“THERE is only one thing in the world worse than being talked about,” wrote Oscar Wilde. “And that is not being talked about!”
It’s a quote which springs to mind ahead of tomorrow’s derby – with Newcastle United fans seemingly so unhappy with their lot, despite sitting a more than respectable eighth in the Premier League – five points ahead of ninth and only half-a-dozen points behind a European place.
You know things must be bad when Tynesiders talk about envying Wearsiders’ current campaign!
But I’ve seen many Magpies saying just that, because of relegation-threatened Sunderland reaching the Capital One Cup final and the last 16 of the FA Cup, while they ducked out early in both competitions.
It was a dismay in evidence, even before their travails of this week, with star man Yohan Cabaye being sold to Paris Saint-Germain at the same time as leading scorer Loic Remy was getting himself banned from tomorrow’s derby.
And that dismay is all to do with the gap between expectations and reality on Tyneside.
On the face of it, there should be absolute delight with the position Alan Pardew has managed to steer Newcastle to in the league.
With not a great deal of investment, he has managed to produce a more than effective Premier League outfit which has recorded some genuinely eye-catching results.
Newcastle fans expect more though. Much more.
They always do on Tyneside – their expectations fuelled by the Kevin Keegan era, there are still some who argue the Magpies’ natural rivals are Manchester United rather than Sunderland.
That might have been a case you could have made from 1995-97, but that spell was the exception, not the norm, and many Newcastle fans seem to find that difficult to accept.
Fed on a diet of Sky’s Andy Gray talking about “The Entertainers” on Sky, their team taking a 12-point league at the top of the table and an indulgence of the charisma of the Toon Army, many United fans have a misplaced sense of their club’s importance in the scheme of things.
And that’s what is unfortunate about their current happiness. It stems from a belief that they are a natural Champions League club, that they have a right to be at the top table challenging for the top honours.
No-one does – not even Manchester United.
Sunderland fans long ago grasped that.
That’s why former manager Steve Bruce’s comments on the “expectations” of Sunderland fans a few years back struck such a bum note.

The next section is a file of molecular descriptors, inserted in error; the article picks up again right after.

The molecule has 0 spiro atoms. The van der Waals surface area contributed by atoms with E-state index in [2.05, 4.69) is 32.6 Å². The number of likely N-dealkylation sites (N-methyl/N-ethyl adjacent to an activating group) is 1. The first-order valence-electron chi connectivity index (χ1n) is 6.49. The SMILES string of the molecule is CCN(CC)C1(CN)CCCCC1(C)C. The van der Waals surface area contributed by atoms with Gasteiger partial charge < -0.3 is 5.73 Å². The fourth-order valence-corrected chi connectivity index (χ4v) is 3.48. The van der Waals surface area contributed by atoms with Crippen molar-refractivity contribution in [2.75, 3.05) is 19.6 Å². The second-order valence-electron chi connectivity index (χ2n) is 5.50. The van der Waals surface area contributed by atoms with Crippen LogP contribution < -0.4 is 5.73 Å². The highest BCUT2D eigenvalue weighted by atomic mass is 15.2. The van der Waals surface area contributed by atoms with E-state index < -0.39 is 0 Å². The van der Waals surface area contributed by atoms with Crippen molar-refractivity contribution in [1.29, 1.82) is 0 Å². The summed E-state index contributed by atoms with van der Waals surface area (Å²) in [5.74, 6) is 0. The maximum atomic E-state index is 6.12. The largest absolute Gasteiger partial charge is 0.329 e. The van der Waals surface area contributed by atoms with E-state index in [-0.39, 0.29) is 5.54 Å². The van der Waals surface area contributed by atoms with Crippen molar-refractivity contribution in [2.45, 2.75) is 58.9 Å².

Sunderland fans do not expect much, in contrast to their near neighbours who demand the spotlight as a birthright.
Newcastle supporters want to be loved.
They can tolerate being hated.
But they cannot bear to be ignored.
And they are unhappy because they know that is exactly what owner Mike Ashley is prepared to accept.
“Que, sera, sera, whatever will be, will be, we’re eighth, with stability,” was the witty response of some United fans the night Sunderland reached the Capital One Cup final with a nail-biting win at Old Trafford.
The irony there is that there was truth in what they were saying – since when was a financially well-run, established Premier League club, not something to be happy about?
The reason for their unhappiness with the current situation, though, is that Ashley’s vision for the club curtails their dreams – “aim high but not too high” is his pragmatic motto and he underlined that with the sale of Cabaye this week.
It might be sound business, but it ignores the fact that football is still the glory game.
It’s all about daring to dream – which Sunderland are currently doing on three fronts at the moment; Newcastle on none.
And perhaps the greatest irony this weekend is that, with so little to play for in the remainder of the campaign, this is by some distance Newcastle’s biggest game of the season.
Not the game against Premier League champions Manchester United in early April. Not the match against Southampton the week before which could help ensure they finish no lower than an eighth-place finish.
No. All Newcastle have left to play for this season, realistically, is winning local bragging rights and avoiding Sunderland beating them in the derby three times in succession for the first time since 1923.
It’s an unedifying thought for that generation which walked in a Keegan wonderland.
For a brief, shining moment tomorrow afternoon, the eyes of football will be focused on one of the best derby games anywhere in the world.
Newcastle and Sunderland will be talked about.
Then they will not be talked about.
Sunderland fans have accepted that with a shrug for many years now. Newcastle’s must learn to.
* Don’t miss tomorrow’s derby special Football Echo – it’s online from around 7pm with the biggest and best coverage of the big day